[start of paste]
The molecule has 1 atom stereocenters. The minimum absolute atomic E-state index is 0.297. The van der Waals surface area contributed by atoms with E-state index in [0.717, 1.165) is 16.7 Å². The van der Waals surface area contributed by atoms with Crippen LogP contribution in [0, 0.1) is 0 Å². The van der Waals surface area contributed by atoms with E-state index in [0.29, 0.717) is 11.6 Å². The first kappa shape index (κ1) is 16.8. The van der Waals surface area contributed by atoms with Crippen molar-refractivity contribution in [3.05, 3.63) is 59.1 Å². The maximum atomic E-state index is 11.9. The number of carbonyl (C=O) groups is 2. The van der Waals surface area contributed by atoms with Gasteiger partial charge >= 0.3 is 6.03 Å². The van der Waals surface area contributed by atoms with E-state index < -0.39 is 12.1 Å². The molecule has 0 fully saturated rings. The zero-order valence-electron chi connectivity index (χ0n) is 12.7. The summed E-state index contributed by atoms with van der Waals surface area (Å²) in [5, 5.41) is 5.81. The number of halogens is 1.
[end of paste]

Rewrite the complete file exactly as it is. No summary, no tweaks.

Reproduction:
The molecule has 1 atom stereocenters. The minimum absolute atomic E-state index is 0.297. The van der Waals surface area contributed by atoms with E-state index in [0.717, 1.165) is 16.7 Å². The van der Waals surface area contributed by atoms with Crippen LogP contribution in [0, 0.1) is 0 Å². The van der Waals surface area contributed by atoms with E-state index in [0.29, 0.717) is 11.6 Å². The first kappa shape index (κ1) is 16.8. The van der Waals surface area contributed by atoms with Crippen molar-refractivity contribution in [3.05, 3.63) is 59.1 Å². The maximum atomic E-state index is 11.9. The number of carbonyl (C=O) groups is 2. The van der Waals surface area contributed by atoms with Gasteiger partial charge >= 0.3 is 6.03 Å². The van der Waals surface area contributed by atoms with E-state index < -0.39 is 12.1 Å². The molecule has 0 fully saturated rings. The zero-order valence-electron chi connectivity index (χ0n) is 12.7. The summed E-state index contributed by atoms with van der Waals surface area (Å²) in [5, 5.41) is 5.81. The number of halogens is 1.